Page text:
Scania Trucks and Siemens AG have teamed up with the Swedish government to demonstrate the first electric highway, a two-kilometer stretch of the E16 motorway near Gavle in central Sweden.
The Swedish government is touting the demonstration as a path towards fossil-free transportation. Scania is supplying the electrically-powered trucks using conductive technology developed by Siemens.
The beauty of the new technology, which is the result of several years of cooperation between the Swedish Government and the private sector, is that it permits the trucks to operate as electric vehicles when on the electrified road and as regular hybrid vehicles at other times. All the Scania trucks on the road are hybrid and Euro 6-certified, running on biofuel.
“The electric road is one important milestone on the journey towards fossil-free transport. Scania is committed to the success of this project and is committed to sustainable transport solutions,” said Claes Erixon, Scania’s head of research and development.
The truck receives electrical power from a pantograph power collector that is mounted on the frame behind its cab. The pantographs are in turn connected to overhead power lines that are above the right-hand lane of the road, and the trucks can freely connect to and disconnect from the overhead wires while in motion.
When the truck goes outside the electrically-powered lane, the pantograph is disconnected and the truck is then powered by the combustion engine or the battery- operated electric motor. The same principle applies when the driver wants to overtake another vehicle while on the electrified strip of the road.
Scania sees the electric road as being a key component in achieving Sweden’s ambition of an energy-efficient and fossil-free vehicle fleet by 2030. It can also help to strengthen Sweden’s competitiveness in the rapidly-developing area of sustainable transport.
Nils-Gunnar Vågstedt, who is responsible for Scania’s research into electrification, adds, “The potential fuel savings through electrification are considerable and the technology can become a cornerstone for fossil-free road transport services.”
The investment in the Electric Road E16 program in Gävle is a result of a program for the public procurement of innovative solutions that was launched by Swedish authorities. The program consists of funding from national and regional funding sources.
The Swedish transport authority Trafikverket, the Swedish Energy Agency Energimyndigheten, innovation agency Vinnova, Scania and Siemens are the main funders of the technology. The project is being coordinated by the Gävleborg Region.
The electric road is only one of several pioneering technologies that Scania is working on to help the spread of sustainable solutions within both urban and long-haul transport. The company is also developing technologies for alternative fuels, hybridized and fully-electric vehicles, and autonomously and wirelessly-connected transport in parallel with its work to further enhance and refine the products of the future.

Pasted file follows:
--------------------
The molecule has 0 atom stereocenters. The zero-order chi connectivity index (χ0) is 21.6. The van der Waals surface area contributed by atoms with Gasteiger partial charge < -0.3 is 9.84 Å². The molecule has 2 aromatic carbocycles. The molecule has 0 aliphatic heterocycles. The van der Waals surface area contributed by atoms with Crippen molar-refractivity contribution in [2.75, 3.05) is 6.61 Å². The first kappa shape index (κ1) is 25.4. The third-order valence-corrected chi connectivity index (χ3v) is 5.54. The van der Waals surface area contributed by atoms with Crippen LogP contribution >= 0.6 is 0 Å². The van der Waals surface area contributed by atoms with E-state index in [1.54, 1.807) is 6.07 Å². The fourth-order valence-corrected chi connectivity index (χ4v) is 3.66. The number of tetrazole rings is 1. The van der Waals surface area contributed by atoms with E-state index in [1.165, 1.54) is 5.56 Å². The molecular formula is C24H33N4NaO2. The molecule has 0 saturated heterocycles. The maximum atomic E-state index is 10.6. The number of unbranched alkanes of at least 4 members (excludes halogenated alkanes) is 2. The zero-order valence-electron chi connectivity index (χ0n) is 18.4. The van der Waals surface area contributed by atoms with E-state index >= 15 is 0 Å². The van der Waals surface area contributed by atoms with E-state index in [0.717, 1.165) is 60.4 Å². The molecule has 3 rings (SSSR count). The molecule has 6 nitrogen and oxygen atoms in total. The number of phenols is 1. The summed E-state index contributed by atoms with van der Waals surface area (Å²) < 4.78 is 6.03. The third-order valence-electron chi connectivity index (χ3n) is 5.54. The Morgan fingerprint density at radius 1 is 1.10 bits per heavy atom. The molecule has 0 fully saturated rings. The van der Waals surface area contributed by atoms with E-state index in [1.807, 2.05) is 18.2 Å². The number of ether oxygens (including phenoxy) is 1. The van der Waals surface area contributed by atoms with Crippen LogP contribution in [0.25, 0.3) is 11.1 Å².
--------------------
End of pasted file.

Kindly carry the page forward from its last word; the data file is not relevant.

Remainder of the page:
The demonstration will last for two years. The trial will use two diesel hybrid vehicles manufactured by Scania and adapted, in collaboration with Siemens, to operate under the catenary system.
"The Siemens eHighway is twice as efficient as conventional internal combustion engines. The Siemens innovation supplies trucks with power from an overhead contact line. This means that not only is energy consumption cut by half, but local air pollution is reduced too," said Roland Edel, chief engineer at Siemens Mobility Division.
Transport accounts for more than one third of Sweden's CO2 emissions, with almost half of that coming from freight transport. As part of its climate protection strategy, Sweden has committed to having a fossil fuel independent transport sector by 2030.
During the two-year trial, Sweden's Transport Administration Trafikverket and Gävleborg County want to create a knowledge base on whether the Siemens eHighway system is suitable for future long-term commercial use and further deployment.
"By far the greatest part of the goods transported in Sweden goes on the road, but only a limited part of the goods can be moved to other traffic types. That is why we must free the trucks from their dependence on fossil fuels, so that they can be of use also in the future. Electric roads offer this possibility and are an excellent complement to the transport system,” said Anders Berndtsson, chief strategist at the Swedish Transport Administration.
Siemens is currently developing another eHighway demonstration project in California. This project is being undertaken in collaboration with vehicle manufacturer Volvo and the South Coast Air Quality Management District (SCAQMD). Tests will be conducted throughout 2017 to see how different truck configurations interact with the eHighway infrastructure in the vicinity of the ports of Los Angeles and Long Beach.